As a growing monkeypox outbreak has spread throughout the U.S., the White House this week outlined a plan to send out tens of thousands of vaccine doses to quell the rise in cases. The Biden administration will send out 296,000 doses of the Jynneous vaccine, the only Food and Drug Administration-approved vaccine for monkeypox.
The Centers for Disease Control and Prevention (CDC) has confirmed about 300 cases of the disease in the U.S., though the agency notes that the actual number could be higher. Health officials have warned that close contact, particularly sexual contact, is the main driver of the outbreak.
Here are the people whom the CDC recommends receive the Jynneous vaccine for monkeypox:
People who have had close contact with someone infected with monkeypox
Even if an individual did not have sexual contact with someone infected with monkeypox, the CDC is recommending that anyone who has had close contact of any kind with someone infected with the disease should receive the vaccine.
The agency noted that this recommendation applies to anyone who has had contact with an individual who had a rash that looks like monkeypox or someone who was diagnosed with confirmed monkeypox; has traveled outside the U.S. to a country with confirmed cases of monkeypox; or has had contact with a dead or live wild animal or exotic pet that only lives in Africa or used a product that comes from said animals, including game meat and certain creams, lotions and powders.
Men who have had sex with men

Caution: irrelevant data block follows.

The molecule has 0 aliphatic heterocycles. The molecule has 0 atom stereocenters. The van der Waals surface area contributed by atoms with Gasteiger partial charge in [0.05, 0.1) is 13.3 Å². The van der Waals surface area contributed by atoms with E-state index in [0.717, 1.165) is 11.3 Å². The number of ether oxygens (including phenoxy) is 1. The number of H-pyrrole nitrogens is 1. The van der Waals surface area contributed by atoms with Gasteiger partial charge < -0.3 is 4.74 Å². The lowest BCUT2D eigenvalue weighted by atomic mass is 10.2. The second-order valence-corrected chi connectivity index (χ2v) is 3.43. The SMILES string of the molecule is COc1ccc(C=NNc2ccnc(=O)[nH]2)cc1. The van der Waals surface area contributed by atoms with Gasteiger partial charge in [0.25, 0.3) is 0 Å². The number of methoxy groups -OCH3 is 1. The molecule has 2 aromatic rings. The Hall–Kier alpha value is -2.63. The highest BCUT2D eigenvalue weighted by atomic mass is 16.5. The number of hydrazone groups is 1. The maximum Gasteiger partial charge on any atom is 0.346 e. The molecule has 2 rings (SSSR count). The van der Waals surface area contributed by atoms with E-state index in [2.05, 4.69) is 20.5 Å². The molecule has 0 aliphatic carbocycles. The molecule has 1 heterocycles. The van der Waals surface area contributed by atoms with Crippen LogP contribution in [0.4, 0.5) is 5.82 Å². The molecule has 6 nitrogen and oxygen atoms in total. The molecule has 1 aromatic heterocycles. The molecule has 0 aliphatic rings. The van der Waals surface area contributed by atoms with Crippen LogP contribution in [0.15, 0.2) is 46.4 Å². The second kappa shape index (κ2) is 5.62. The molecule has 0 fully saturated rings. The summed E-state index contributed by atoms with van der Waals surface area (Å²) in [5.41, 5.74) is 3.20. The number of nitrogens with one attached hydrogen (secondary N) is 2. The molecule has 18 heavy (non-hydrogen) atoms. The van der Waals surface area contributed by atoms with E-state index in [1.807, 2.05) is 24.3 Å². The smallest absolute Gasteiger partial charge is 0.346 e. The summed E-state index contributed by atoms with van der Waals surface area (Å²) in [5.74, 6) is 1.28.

Early data from scientists investigating the latest monkeypox outbreaks have shown that men who have sex with men make up a high number of cases.
The virus has disproportionately hit gay and bisexual men, though health officials and LGBTQ advocacy organizations have stressed that the disease does not differentiate based on sexual orientation.
Gregg Gonsalves, an associate professor of epidemiology at the Yale School of Public Health, stressed this point in an interview with The New York Times, saying that monkeypox is not a “gay disease” but was likely spread by someone who had a monkeypox lesion and “showed up at a gay rave in Europe, and it spread to those in that social and sexual network.”
Transgender people who have had sex in a place where monkeypox was present or spreading
In addition to gay and bisexual men, the World Health Organization also warned that transgender people — especially transgender women — and other gender-nonconforming individuals may be at a higher risk of monkeypox and should receive the vaccine.
Gonsalves also noted that the LGBTQ community should keep the risk of monkeypox in mind when considering whether to go out to a nightclub or a Pride event, saying that “if you’re going to go out and have sex, think about how you’re going to do it in what kind of setting, what kind of venue.”
Although researchers haven’t been able to prove that monkeypox is directly transmitted through sex, scientists haven’t been able to rule it out as a possibility given that sex involves close contact.
Healthcare workers who have come in contact with monkeypox
The CDC is also urging healthcare providers in the U.S. who have come in contact with patients with confirmed or probable cases of monkeypox to get the Jynneous vaccine.
Clinicians have also been told to keep a close eye out for patients who have rashes or lesions that look like monkeypox, especially those who have recently traveled to central or west Africa or certain parts of Europe where monkeypox has been detected.